In one long weekend Jack primed the whole upstairs plus living room. Then he flew back to Minnesota to finish teaching and sell our house.

In one long weekend Jack primed the whole upstairs plus living room. Then he flew back to Minnesota to finish teaching and sell our house.

We had the floors refinished, and they turned out gorgeous!

We had the floors professionally refinished.

We had the floors professionally refinished.

The final coat: wet...

The final coat: wet…

...and then dry and lustrous. The room was beginning to be beautiful.

…and then dry and lustrous. The room was beginning to be beautiful.

July 10, Jack and the moving van both arrived from Minneapolis. Reunited at last!

July 10: the moving van arrived.

July 10: the moving van arrived.

And then we opened lots and lots of boxes.

All our possessions arrived safe and sound, including my fabrics, which had been in the garage for 3 months.

All our possessions arrived safe and sound, including my fabrics, which had been in the garage for 3 months.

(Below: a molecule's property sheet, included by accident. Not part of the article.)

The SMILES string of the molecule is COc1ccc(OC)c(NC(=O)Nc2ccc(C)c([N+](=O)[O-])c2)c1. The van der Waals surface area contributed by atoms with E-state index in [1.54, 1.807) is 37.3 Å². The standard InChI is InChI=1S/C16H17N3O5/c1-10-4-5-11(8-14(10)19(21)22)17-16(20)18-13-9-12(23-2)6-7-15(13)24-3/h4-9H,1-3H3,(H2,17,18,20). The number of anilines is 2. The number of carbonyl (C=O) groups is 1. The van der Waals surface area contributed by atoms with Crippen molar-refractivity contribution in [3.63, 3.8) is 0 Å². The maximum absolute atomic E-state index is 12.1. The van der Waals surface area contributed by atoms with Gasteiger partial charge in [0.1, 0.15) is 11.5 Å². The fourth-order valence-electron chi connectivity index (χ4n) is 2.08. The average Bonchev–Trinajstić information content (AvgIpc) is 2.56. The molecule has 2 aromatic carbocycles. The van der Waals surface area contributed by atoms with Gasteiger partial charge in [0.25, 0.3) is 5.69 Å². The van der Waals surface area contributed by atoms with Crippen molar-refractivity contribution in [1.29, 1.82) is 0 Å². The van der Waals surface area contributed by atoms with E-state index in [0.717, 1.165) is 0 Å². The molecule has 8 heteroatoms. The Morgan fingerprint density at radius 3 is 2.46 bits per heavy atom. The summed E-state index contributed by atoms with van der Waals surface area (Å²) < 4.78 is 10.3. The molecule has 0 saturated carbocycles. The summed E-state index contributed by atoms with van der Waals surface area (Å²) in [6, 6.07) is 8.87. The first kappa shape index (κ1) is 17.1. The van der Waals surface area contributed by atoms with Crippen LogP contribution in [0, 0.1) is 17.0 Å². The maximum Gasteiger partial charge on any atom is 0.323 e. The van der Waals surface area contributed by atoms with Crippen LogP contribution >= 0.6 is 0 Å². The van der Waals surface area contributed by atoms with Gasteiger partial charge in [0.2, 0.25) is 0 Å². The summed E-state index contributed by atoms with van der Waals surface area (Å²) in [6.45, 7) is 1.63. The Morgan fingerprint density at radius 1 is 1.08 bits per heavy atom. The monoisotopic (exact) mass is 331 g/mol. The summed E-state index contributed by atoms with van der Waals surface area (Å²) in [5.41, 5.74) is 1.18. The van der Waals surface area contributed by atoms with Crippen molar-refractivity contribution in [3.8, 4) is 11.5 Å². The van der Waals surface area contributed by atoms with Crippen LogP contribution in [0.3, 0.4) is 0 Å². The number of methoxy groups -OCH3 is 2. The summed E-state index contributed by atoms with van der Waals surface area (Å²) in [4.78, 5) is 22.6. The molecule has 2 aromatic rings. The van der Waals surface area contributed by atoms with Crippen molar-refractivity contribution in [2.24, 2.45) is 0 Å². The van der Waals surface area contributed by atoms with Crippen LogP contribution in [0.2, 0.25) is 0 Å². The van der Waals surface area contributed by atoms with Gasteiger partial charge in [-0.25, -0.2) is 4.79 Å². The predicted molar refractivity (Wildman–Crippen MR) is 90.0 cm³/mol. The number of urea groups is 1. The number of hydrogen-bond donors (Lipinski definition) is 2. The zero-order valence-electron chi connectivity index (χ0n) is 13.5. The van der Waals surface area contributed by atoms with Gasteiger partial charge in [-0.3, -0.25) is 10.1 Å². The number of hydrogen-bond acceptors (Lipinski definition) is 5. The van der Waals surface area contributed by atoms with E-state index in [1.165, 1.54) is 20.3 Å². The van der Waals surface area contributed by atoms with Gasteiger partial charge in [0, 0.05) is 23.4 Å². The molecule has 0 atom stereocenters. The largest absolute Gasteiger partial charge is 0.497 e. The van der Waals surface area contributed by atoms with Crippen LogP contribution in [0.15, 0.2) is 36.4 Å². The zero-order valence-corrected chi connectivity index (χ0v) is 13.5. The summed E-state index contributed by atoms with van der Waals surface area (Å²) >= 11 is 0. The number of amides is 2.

Messy!

Messy!

And before we got settled in, we had the exterior walls insulated to save on energy costs in the years to come. There was never going to be a better time to have this done, but waiting for the insulation guys to finish the job required a boatload of patience.

Holes were cut into the exterior walls and insulation blown in.

Holes were cut into the exterior walls and insulation blown in. Then the holes were filled.

All the filled holes had to be sanded and primed. Lots of fun!

All the filled holes had to be sanded and primed. Lots of fun!

As soon as the insulation job was done, Jack set immediately to work painting the sewing room so I could execute my grand plan. It was a fun puzzle to solve. I had learned so much from planning the basement sewing domain in our previous home in Minneapolis, creating a zone for each activity.